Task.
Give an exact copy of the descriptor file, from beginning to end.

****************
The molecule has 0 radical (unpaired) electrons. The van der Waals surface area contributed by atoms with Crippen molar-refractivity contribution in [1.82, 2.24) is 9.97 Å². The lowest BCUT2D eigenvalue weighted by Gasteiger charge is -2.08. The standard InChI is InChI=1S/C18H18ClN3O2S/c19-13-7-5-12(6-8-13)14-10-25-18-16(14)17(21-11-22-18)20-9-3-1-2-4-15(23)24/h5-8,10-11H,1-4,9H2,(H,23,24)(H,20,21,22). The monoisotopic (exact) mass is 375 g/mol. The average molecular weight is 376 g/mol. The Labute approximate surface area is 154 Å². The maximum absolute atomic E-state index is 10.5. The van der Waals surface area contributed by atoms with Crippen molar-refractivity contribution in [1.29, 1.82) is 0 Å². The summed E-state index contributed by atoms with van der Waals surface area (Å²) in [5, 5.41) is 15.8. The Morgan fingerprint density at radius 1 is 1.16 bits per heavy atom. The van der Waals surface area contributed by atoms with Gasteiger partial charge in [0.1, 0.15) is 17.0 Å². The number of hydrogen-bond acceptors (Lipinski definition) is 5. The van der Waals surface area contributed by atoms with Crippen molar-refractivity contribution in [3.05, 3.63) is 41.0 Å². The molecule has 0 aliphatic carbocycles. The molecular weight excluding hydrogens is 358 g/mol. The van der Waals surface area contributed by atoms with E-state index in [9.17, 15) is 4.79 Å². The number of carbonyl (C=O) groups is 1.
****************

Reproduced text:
The molecule has 0 radical (unpaired) electrons. The van der Waals surface area contributed by atoms with Crippen molar-refractivity contribution in [1.82, 2.24) is 9.97 Å². The lowest BCUT2D eigenvalue weighted by Gasteiger charge is -2.08. The standard InChI is InChI=1S/C18H18ClN3O2S/c19-13-7-5-12(6-8-13)14-10-25-18-16(14)17(21-11-22-18)20-9-3-1-2-4-15(23)24/h5-8,10-11H,1-4,9H2,(H,23,24)(H,20,21,22). The monoisotopic (exact) mass is 375 g/mol. The average molecular weight is 376 g/mol. The Labute approximate surface area is 154 Å². The maximum absolute atomic E-state index is 10.5. The van der Waals surface area contributed by atoms with Crippen molar-refractivity contribution in [1.29, 1.82) is 0 Å². The summed E-state index contributed by atoms with van der Waals surface area (Å²) in [5, 5.41) is 15.8. The Morgan fingerprint density at radius 1 is 1.16 bits per heavy atom. The van der Waals surface area contributed by atoms with Gasteiger partial charge in [0.1, 0.15) is 17.0 Å². The number of hydrogen-bond acceptors (Lipinski definition) is 5. The van der Waals surface area contributed by atoms with Crippen molar-refractivity contribution in [3.05, 3.63) is 41.0 Å². The molecule has 0 aliphatic carbocycles. The molecular weight excluding hydrogens is 358 g/mol. The van der Waals surface area contributed by atoms with E-state index in [9.17, 15) is 4.79 Å². The number of carbonyl (C=O) groups is 1.